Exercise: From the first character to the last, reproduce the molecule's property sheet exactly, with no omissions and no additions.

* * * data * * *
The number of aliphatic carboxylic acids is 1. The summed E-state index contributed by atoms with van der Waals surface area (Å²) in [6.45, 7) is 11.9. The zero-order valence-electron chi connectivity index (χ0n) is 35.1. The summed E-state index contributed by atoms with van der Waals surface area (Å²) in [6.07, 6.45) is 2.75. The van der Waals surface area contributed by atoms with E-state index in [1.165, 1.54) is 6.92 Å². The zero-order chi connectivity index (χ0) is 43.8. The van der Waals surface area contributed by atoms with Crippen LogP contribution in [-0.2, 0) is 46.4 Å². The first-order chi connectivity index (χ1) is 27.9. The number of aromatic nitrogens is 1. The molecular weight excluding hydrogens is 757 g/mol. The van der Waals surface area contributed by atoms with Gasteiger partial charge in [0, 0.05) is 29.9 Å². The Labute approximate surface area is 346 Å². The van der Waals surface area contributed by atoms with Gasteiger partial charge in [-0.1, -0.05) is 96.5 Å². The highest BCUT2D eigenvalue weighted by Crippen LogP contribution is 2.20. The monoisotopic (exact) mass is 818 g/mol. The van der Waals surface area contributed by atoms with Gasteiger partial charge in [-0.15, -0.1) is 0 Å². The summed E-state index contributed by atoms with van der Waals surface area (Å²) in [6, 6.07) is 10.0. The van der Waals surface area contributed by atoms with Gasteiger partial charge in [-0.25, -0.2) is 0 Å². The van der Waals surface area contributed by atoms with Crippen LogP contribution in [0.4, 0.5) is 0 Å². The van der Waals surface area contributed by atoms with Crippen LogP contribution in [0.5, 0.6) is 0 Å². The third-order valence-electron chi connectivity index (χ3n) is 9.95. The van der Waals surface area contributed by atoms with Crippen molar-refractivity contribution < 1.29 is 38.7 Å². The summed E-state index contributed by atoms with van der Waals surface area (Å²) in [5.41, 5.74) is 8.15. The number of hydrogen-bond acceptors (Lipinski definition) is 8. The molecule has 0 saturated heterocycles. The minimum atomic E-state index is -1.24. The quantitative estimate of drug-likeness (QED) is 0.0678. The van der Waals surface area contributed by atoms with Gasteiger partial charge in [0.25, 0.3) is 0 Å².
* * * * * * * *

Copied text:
The number of aliphatic carboxylic acids is 1. The summed E-state index contributed by atoms with van der Waals surface area (Å²) in [6.45, 7) is 11.9. The zero-order valence-electron chi connectivity index (χ0n) is 35.1. The summed E-state index contributed by atoms with van der Waals surface area (Å²) in [6.07, 6.45) is 2.75. The van der Waals surface area contributed by atoms with E-state index in [1.165, 1.54) is 6.92 Å². The zero-order chi connectivity index (χ0) is 43.8. The van der Waals surface area contributed by atoms with Crippen LogP contribution in [-0.2, 0) is 46.4 Å². The first-order chi connectivity index (χ1) is 27.9. The number of aromatic nitrogens is 1. The molecular weight excluding hydrogens is 757 g/mol. The van der Waals surface area contributed by atoms with Gasteiger partial charge in [0, 0.05) is 29.9 Å². The Labute approximate surface area is 346 Å². The van der Waals surface area contributed by atoms with Gasteiger partial charge in [-0.1, -0.05) is 96.5 Å². The highest BCUT2D eigenvalue weighted by Crippen LogP contribution is 2.20. The monoisotopic (exact) mass is 818 g/mol. The van der Waals surface area contributed by atoms with Gasteiger partial charge in [-0.15, -0.1) is 0 Å². The summed E-state index contributed by atoms with van der Waals surface area (Å²) in [6, 6.07) is 10.0. The van der Waals surface area contributed by atoms with Gasteiger partial charge in [-0.25, -0.2) is 0 Å². The van der Waals surface area contributed by atoms with Crippen LogP contribution in [0.4, 0.5) is 0 Å². The van der Waals surface area contributed by atoms with Crippen LogP contribution in [0.5, 0.6) is 0 Å². The third-order valence-electron chi connectivity index (χ3n) is 9.95. The van der Waals surface area contributed by atoms with Crippen molar-refractivity contribution < 1.29 is 38.7 Å². The summed E-state index contributed by atoms with van der Waals surface area (Å²) in [5.41, 5.74) is 8.15. The number of hydrogen-bond acceptors (Lipinski definition) is 8. The molecule has 0 saturated heterocycles. The minimum atomic E-state index is -1.24. The quantitative estimate of drug-likeness (QED) is 0.0678. The van der Waals surface area contributed by atoms with Gasteiger partial charge in [0.25, 0.3) is 0 Å².